I’ve had a somewhat tortuous relationship with my portfolio over the last couple of years. Rightly or wrongly (I think now wrongly), I’ve tended to rebuild my portfolio site in whatever technology I was interested in at the time.
I started out in web development. I was wildly enthusiastic about Wordpress in the beginning, to the point I’d use Wordpress when all I needed was a static site of a couple of pages. Like my original portfolio. I didn’t have any desire to write about the web development process in the beginning, or the finer points of say, this plugin vs. that, theming practices, and what have you. It wasn’t that I didn’t care, I just didn’t want to think too much about it when I wasn’t actually working. So I built my portfolio and ended up spending most my time trying to make the relatively elaborate design I’d created responsive. With mixed results. Looked great in desktop through.
Then I got interested in Laravel. It seemed so much more elegant and logical, with a clear MVC structure and OOP PHP that was so intuitive to use it didn’t occur to me it was actually OOP until I’d been using it for a year or so. I started off with Laracasts, the tutorial site devoted to all things Laravel run by my first teacher (or my ‘man crush’ as my wife used to say, since I watched his videos so much) Jeffry Way, when he was still with Tutsplus. But Laracasts was more about building apps. I’d developed a vague notion of blogging about what I did for a living and basically wanted to recreate a Wordpress blog, but in Laravel. I found this [PHP and Laravel course][https://www.udemy.com/course/php-with-laravel-for-beginners-become-a-master-in-laravel/] by Edwin Diaz. I liked Edwin’s style and friendly tone, but like so many Udemy courses, it was looong.Even Edwin seemed to acknowledge this - towards the end of the course he seemed exhausted by his own teaching (‘Hello, my dear students! Here we go again … '). I did, however, get a working blog going and it was a great way to learn a lot about Laravel. But, alas, it was difficult to get the text to render properly as packages went out of date, and the interface itself was clumsy, particularily when it came to uploading images.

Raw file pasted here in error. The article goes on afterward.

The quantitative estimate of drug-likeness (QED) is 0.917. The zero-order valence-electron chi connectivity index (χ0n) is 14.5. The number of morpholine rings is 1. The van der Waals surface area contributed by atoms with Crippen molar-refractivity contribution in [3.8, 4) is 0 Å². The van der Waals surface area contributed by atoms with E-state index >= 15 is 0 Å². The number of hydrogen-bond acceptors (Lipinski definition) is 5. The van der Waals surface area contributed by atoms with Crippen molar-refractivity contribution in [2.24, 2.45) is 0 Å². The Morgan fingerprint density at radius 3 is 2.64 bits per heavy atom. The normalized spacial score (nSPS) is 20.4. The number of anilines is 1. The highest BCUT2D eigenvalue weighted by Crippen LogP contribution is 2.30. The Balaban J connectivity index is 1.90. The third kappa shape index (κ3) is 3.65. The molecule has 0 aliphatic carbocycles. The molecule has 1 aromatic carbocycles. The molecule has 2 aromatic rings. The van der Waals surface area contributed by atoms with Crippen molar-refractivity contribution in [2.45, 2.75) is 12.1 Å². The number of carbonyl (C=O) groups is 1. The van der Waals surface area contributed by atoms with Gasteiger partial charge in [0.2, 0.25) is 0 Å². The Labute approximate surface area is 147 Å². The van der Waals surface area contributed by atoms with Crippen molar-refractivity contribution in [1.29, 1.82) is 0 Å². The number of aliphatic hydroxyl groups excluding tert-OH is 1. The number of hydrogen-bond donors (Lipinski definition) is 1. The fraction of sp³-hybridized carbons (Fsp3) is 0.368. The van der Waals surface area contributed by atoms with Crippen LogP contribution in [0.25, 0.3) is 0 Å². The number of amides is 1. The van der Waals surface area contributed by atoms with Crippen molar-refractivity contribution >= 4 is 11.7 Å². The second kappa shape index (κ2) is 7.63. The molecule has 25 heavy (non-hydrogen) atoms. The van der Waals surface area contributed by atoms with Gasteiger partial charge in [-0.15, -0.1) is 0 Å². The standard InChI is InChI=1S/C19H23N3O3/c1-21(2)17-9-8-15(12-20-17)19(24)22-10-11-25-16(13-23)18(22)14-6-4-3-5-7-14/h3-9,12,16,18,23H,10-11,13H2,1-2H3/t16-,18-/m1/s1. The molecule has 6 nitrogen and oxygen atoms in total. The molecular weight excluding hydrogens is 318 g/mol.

Then came Django. Brad Traversy, still one of my favorite teachers on Udemy and Youtube (Traversy Media) had a good course on Udemy on building with Django. I wanted to learn python, with a view to finding a world beyond web development, and Django seemed a good place to start. It was less cumbersome to build with than Laravel, and a good introduction to the python metaverse, but in the end it too, proved less than ideal for blogging, mostly because of the same difficulties with images as Laravel.
So I persevered and now have the site you see now. Hopefully I won’t feel the need to do it all over again anytime soon. Cause it’s a lot of freakin’ work that should really be going into writing.